Remember the music and entertainment industries have changed and are in a period of instability. There will be many sharks around from established artists/producers who are suffering and labels who have suffered serious losses in recent years. Remember that there are no guarantees for success and your destiny is really in the hands of God. Remember the goal should be first to lay a foundation for a career not just to be an artist for a moment. Artists need to learn about the industry not just their art and people around you are crucial to your success. Work hard on the talents God has given you, be unique and different from other artists and remain humble.   

Your future plans:
Continue to record and release music. I love performing, so hopefully I will be touring more. I plan to release a biopic on my life and career, continue building my Music Academy, AIM, and have bases in Holland, India and countries across the world,  build my music production team- Sunset Entertainment Group in America and sign artists who have the potential of being on the global platform. Besides this, I have many more plans!

An adage you live by:
Inspire and be inspired!
Please followed and support: @apacheindianhq @aimusicacademy @aimusicacademynl

Comments

 

Other News

A walk down the rich history of Ayurveda

The Indic Quotient: Reclaiming Heritage through Cultural Enterprise By Kaninika Mishra Bloomsbury India, 230 pages, Rs. 499    Over the past decade, India has seen a significant rise in passion for enterprise as well as pride in her

Is China gearing up for prolonged conflict with India?

International observers will keenly watch the Chinese Communist Party Central Committee meeting next month. The central committee is the highest organ of the CCP with a mandate to execute the decision of the National Congress which is convened once every five years.   Besides economy, r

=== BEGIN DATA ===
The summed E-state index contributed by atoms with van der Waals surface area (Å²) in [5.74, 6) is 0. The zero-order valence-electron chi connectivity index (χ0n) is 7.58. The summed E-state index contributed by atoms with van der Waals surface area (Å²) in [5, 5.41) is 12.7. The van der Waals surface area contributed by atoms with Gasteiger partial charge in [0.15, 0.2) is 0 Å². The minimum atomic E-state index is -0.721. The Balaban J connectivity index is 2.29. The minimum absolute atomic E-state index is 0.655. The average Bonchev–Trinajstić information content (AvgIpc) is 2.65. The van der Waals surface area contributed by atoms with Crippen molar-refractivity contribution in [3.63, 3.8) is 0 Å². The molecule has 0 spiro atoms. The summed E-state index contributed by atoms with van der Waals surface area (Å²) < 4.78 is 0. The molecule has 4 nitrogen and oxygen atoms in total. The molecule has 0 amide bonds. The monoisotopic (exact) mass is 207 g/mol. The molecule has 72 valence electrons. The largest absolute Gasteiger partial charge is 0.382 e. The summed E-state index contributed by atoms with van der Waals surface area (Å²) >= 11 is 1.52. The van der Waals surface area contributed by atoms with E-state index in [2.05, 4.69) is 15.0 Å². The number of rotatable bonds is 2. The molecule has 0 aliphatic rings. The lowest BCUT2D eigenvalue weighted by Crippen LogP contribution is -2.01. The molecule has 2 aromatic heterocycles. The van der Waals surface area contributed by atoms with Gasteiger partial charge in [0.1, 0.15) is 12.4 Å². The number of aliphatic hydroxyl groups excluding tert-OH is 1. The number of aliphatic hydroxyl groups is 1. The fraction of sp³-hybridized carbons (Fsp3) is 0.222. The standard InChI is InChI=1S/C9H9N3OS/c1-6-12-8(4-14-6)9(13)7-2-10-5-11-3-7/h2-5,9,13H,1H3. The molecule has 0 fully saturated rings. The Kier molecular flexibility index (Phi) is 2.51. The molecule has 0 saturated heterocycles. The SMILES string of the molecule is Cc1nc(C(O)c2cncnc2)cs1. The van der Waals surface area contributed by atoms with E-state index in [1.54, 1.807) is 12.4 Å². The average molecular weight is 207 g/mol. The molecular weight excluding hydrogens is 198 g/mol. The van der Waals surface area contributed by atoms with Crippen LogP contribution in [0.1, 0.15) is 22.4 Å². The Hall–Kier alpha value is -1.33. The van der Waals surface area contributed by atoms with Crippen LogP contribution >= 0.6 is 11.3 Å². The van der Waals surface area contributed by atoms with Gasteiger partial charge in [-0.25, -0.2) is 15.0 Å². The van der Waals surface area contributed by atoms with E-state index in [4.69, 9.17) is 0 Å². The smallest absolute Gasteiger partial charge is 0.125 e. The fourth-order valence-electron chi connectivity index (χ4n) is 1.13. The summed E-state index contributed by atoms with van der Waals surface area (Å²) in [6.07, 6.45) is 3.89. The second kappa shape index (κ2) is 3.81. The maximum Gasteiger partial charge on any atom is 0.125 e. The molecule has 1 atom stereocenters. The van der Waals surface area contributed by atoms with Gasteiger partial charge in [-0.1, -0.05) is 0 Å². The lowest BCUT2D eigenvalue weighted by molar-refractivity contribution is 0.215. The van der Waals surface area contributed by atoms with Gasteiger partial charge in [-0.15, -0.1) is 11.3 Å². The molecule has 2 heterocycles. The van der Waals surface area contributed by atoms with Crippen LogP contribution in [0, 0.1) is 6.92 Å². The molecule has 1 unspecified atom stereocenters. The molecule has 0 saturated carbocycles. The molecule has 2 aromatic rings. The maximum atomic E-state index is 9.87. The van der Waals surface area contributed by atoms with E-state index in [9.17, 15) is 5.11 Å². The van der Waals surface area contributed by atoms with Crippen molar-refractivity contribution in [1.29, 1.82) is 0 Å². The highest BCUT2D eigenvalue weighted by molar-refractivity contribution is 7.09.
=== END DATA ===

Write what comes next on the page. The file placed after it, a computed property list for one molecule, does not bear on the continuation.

TRP-driven model bred irresponsibility: Sudhir Chaudhary

News profession is organic in nature, requires responsibility and discipline, and there is no room for mistake. To maintain high standards of accuracy you need discipline and hygiene in the newsroom. Sudhir Chaudhary, editor in chief of Zee News, Zee Business and Wion, has said that a TRP-driven business m

This Mumbai NGO empowers children with skills

When Dharmendra Pandey, a fruit-seller had to leave Mumbai after the imposition of the lockdown during the Covid-19 pandemic, and return to his village in Uttar Pradesh, he was staring at economic uncertainties ahead. Little did he know that his 16-year-old son, Mahavir, had acquired skills that would come

Masks: Awareness: near-total, compliance: half-way

Wearing a face mask is the first line of defence against the novel coronavirus, along with maintaining social distance and frequently washing hands with soap. More than six months after the outbreak of Covid-19, nearly 90 percent of people in India have become aware of the necessity of wearing a face mask,

Covid-19: Daily recoveries cross 1 lakh mark, new cases far fewer

Is India finally gaining an upper hand over the Covid-19 pandemic? After weeks of new cases hitting 90,000-plus every day, the tide seems to be turning, as the number came down to 75,083 on Tuesday, and the recoveries were not only higher than that but crossed the 1 lakh mark too. The countr

Archives

Current Issue

Opinion

Facebook    Twitter    Google Plus    Linkedin    Subscribe Newsletter

Twitter